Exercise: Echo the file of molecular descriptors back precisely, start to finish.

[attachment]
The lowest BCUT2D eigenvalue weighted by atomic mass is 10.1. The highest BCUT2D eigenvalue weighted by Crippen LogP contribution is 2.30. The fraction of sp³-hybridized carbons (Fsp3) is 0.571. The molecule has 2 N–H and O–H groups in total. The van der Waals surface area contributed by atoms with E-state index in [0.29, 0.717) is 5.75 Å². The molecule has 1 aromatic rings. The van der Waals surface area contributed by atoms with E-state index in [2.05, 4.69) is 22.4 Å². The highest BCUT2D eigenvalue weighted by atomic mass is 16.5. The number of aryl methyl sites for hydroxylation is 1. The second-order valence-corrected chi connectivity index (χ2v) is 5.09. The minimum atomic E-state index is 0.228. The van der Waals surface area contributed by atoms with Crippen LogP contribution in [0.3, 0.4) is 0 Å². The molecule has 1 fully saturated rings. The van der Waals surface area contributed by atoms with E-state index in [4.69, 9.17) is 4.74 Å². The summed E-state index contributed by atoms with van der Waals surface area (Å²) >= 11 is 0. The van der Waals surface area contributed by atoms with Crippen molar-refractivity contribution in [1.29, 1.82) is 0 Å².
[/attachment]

The lowest BCUT2D eigenvalue weighted by atomic mass is 10.1. The highest BCUT2D eigenvalue weighted by Crippen LogP contribution is 2.30. The fraction of sp³-hybridized carbons (Fsp3) is 0.571. The molecule has 2 N–H and O–H groups in total. The van der Waals surface area contributed by atoms with E-state index in [0.29, 0.717) is 5.75 Å². The molecule has 1 aromatic rings. The van der Waals surface area contributed by atoms with E-state index in [2.05, 4.69) is 22.4 Å². The highest BCUT2D eigenvalue weighted by atomic mass is 16.5. The number of aryl methyl sites for hydroxylation is 1. The second-order valence-corrected chi connectivity index (χ2v) is 5.09. The minimum atomic E-state index is 0.228. The van der Waals surface area contributed by atoms with Crippen LogP contribution in [0.3, 0.4) is 0 Å². The molecule has 1 fully saturated rings. The van der Waals surface area contributed by atoms with E-state index in [4.69, 9.17) is 4.74 Å². The summed E-state index contributed by atoms with van der Waals surface area (Å²) >= 11 is 0. The van der Waals surface area contributed by atoms with Crippen molar-refractivity contribution in [1.29, 1.82) is 0 Å².